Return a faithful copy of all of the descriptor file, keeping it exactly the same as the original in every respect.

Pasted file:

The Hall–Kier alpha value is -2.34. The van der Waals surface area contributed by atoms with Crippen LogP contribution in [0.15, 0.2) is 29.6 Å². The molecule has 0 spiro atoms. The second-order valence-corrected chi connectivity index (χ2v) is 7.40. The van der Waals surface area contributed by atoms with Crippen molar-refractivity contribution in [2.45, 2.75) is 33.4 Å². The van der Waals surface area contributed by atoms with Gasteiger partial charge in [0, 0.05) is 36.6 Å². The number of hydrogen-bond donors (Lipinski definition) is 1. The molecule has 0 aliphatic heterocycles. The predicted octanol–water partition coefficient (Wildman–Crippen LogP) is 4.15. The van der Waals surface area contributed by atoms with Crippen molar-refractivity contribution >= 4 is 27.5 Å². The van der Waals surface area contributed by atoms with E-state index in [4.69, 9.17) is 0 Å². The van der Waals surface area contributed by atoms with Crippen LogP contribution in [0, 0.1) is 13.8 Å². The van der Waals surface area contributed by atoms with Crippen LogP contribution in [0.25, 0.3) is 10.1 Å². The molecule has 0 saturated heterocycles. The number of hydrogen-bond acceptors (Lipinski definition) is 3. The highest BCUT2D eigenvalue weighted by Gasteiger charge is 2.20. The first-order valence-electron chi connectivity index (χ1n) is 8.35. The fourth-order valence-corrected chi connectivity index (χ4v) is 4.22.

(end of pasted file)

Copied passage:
The Hall–Kier alpha value is -2.34. The van der Waals surface area contributed by atoms with Crippen LogP contribution in [0.15, 0.2) is 29.6 Å². The molecule has 0 spiro atoms. The second-order valence-corrected chi connectivity index (χ2v) is 7.40. The van der Waals surface area contributed by atoms with Crippen molar-refractivity contribution in [2.45, 2.75) is 33.4 Å². The van der Waals surface area contributed by atoms with Gasteiger partial charge in [0, 0.05) is 36.6 Å². The number of hydrogen-bond donors (Lipinski definition) is 1. The molecule has 0 aliphatic heterocycles. The predicted octanol–water partition coefficient (Wildman–Crippen LogP) is 4.15. The van der Waals surface area contributed by atoms with Crippen molar-refractivity contribution >= 4 is 27.5 Å². The van der Waals surface area contributed by atoms with E-state index in [4.69, 9.17) is 0 Å². The van der Waals surface area contributed by atoms with Crippen LogP contribution in [0, 0.1) is 13.8 Å². The van der Waals surface area contributed by atoms with Crippen LogP contribution in [0.25, 0.3) is 10.1 Å². The molecule has 0 saturated heterocycles. The number of hydrogen-bond acceptors (Lipinski definition) is 3. The highest BCUT2D eigenvalue weighted by Gasteiger charge is 2.20. The first-order valence-electron chi connectivity index (χ1n) is 8.35. The fourth-order valence-corrected chi connectivity index (χ4v) is 4.22.